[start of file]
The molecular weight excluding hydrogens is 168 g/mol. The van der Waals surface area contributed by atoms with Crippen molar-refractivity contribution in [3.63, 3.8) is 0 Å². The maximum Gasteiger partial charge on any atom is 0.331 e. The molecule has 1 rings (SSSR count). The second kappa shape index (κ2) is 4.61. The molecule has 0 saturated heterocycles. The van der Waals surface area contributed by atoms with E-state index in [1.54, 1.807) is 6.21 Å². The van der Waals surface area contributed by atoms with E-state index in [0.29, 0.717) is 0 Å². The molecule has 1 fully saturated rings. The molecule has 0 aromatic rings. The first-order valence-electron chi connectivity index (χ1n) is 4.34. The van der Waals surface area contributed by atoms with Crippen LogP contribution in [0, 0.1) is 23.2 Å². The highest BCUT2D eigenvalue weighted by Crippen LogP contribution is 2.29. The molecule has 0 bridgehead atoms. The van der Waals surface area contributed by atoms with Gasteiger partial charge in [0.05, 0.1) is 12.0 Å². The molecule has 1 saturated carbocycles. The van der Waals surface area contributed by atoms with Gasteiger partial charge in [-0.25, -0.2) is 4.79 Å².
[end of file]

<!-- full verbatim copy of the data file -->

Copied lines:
The molecular weight excluding hydrogens is 168 g/mol. The van der Waals surface area contributed by atoms with Crippen molar-refractivity contribution in [3.63, 3.8) is 0 Å². The maximum Gasteiger partial charge on any atom is 0.331 e. The molecule has 1 rings (SSSR count). The second kappa shape index (κ2) is 4.61. The molecule has 0 saturated heterocycles. The van der Waals surface area contributed by atoms with E-state index in [1.54, 1.807) is 6.21 Å². The van der Waals surface area contributed by atoms with E-state index in [0.29, 0.717) is 0 Å². The molecule has 1 fully saturated rings. The molecule has 0 aromatic rings. The first-order valence-electron chi connectivity index (χ1n) is 4.34. The van der Waals surface area contributed by atoms with Crippen LogP contribution in [0, 0.1) is 23.2 Å². The highest BCUT2D eigenvalue weighted by Crippen LogP contribution is 2.29. The molecule has 0 bridgehead atoms. The van der Waals surface area contributed by atoms with Gasteiger partial charge in [0.05, 0.1) is 12.0 Å². The molecule has 1 saturated carbocycles. The van der Waals surface area contributed by atoms with Gasteiger partial charge in [-0.25, -0.2) is 4.79 Å².